Supreme Court hears oral arguments on religious accommodation, attorney compensation

Supreme Court hears oral arguments on religious accommodation, attorney compensation

[JURIST] The US Supreme Court [official website] heard oral arguments on Wednesday in two cases. In Equal Employment Opportunity Commission v. Abercrombie & Fitch Stores, Inc. [docket], the court heard arguments [transcript, PDF] on whether an employer can be liable [questions presented, PDF] under Title VII [text] of the Civil Rights Act of 1964 for declining to hire an applicant based on the applicant’s religion only if the employer’s knowledge that the applicant required religious accommodation resulted from direct, explicit notice by the applicant. In this case, Samantha Elauf interviewed for a job with Abercrombie & Fitch [corporate website] while wearing a headscarf (hijab), pursuant to her Muslim faith. Elauf was not hired, purportedly due to her black headscarf [Guardian report], which violated Abercrombie’s “look” policy.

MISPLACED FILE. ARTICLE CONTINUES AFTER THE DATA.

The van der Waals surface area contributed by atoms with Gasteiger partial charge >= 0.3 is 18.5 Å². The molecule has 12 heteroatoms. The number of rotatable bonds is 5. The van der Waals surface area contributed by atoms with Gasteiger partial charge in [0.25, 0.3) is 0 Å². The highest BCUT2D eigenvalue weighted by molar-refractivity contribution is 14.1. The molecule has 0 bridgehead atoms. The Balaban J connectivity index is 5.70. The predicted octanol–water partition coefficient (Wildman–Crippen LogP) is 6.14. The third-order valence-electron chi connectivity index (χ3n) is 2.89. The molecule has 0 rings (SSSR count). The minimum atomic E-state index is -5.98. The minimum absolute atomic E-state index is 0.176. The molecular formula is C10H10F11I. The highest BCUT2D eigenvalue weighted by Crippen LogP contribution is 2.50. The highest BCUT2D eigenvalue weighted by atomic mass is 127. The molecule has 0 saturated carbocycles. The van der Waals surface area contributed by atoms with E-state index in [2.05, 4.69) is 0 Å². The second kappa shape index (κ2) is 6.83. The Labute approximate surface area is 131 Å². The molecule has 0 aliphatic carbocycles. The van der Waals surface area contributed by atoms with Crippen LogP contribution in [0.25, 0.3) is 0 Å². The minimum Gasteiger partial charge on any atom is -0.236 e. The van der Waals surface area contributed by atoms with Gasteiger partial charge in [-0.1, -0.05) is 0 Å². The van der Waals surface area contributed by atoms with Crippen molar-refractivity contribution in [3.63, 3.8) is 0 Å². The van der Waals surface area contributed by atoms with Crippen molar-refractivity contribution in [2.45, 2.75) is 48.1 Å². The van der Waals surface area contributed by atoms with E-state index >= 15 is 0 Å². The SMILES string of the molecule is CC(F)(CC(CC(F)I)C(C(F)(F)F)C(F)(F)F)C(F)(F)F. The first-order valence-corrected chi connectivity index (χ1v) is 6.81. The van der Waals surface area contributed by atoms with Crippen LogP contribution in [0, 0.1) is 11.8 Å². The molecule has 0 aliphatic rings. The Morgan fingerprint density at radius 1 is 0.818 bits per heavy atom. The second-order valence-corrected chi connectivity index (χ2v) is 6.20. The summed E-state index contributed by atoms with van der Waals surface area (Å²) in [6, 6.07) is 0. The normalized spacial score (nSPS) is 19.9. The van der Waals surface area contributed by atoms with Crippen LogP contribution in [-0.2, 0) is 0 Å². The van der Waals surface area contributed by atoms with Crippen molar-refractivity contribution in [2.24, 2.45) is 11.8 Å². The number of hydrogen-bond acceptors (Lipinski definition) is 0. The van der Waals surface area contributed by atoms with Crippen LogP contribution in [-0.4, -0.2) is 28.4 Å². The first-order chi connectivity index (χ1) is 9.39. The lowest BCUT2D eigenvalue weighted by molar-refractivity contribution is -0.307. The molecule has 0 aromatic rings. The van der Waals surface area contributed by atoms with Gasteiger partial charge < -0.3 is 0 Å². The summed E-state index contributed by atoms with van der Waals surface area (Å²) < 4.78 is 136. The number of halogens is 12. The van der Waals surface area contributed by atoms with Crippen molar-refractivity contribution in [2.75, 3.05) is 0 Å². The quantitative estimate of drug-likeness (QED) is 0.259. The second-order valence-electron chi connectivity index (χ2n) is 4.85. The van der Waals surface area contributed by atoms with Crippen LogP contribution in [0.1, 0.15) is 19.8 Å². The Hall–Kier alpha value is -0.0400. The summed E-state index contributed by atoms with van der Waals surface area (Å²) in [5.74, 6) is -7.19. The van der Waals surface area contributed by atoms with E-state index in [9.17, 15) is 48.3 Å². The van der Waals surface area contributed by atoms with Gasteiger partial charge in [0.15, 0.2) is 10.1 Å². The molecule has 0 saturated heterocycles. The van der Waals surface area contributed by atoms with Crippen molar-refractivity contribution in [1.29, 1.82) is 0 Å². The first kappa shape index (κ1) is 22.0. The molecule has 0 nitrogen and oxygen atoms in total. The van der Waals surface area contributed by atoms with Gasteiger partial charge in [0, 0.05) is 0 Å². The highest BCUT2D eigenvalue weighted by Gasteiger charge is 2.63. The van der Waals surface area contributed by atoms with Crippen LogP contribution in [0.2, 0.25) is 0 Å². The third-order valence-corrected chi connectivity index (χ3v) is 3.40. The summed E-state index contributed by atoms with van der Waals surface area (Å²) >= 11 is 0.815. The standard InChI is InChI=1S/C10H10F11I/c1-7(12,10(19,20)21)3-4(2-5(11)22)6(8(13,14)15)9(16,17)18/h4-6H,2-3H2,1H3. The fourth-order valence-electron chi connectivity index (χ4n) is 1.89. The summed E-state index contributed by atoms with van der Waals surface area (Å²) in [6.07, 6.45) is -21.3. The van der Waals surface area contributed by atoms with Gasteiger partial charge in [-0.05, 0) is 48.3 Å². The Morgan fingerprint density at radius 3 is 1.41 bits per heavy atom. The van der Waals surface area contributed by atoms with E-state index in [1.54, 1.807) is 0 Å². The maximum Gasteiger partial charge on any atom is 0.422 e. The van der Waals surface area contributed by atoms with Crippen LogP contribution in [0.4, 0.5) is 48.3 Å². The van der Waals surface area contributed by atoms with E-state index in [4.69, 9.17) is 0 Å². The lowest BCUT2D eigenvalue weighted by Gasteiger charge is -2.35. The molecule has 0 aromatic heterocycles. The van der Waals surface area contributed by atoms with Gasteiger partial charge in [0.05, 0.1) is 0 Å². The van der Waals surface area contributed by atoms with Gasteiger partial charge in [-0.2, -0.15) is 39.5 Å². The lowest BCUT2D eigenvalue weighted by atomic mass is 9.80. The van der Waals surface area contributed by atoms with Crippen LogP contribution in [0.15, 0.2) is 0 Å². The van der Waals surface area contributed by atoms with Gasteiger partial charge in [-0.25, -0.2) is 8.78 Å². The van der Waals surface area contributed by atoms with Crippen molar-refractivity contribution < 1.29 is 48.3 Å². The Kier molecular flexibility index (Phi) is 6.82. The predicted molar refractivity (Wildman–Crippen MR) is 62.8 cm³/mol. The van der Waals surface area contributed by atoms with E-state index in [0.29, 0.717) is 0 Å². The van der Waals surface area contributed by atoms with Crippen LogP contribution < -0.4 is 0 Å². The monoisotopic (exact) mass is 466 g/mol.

In Baker Botts, LLP v. ASARCO, LLC [docket], the Supreme Court heard arguments [transcript, PDF] on whether Section 330(a) [text] of the Bankruptcy Code, which grants bankruptcy judges the discretion to award “reasonable compensation” for services rendered by an attorney, permits bankruptcy judges to award compensation for the defense of a fee application [questions presented, PDF]. While it is undisputed that attorneys may be compensated for the preparation of fee applications, the Supreme Court is asked to resolve a circuit split on whether defending a fee application is likewise compensable.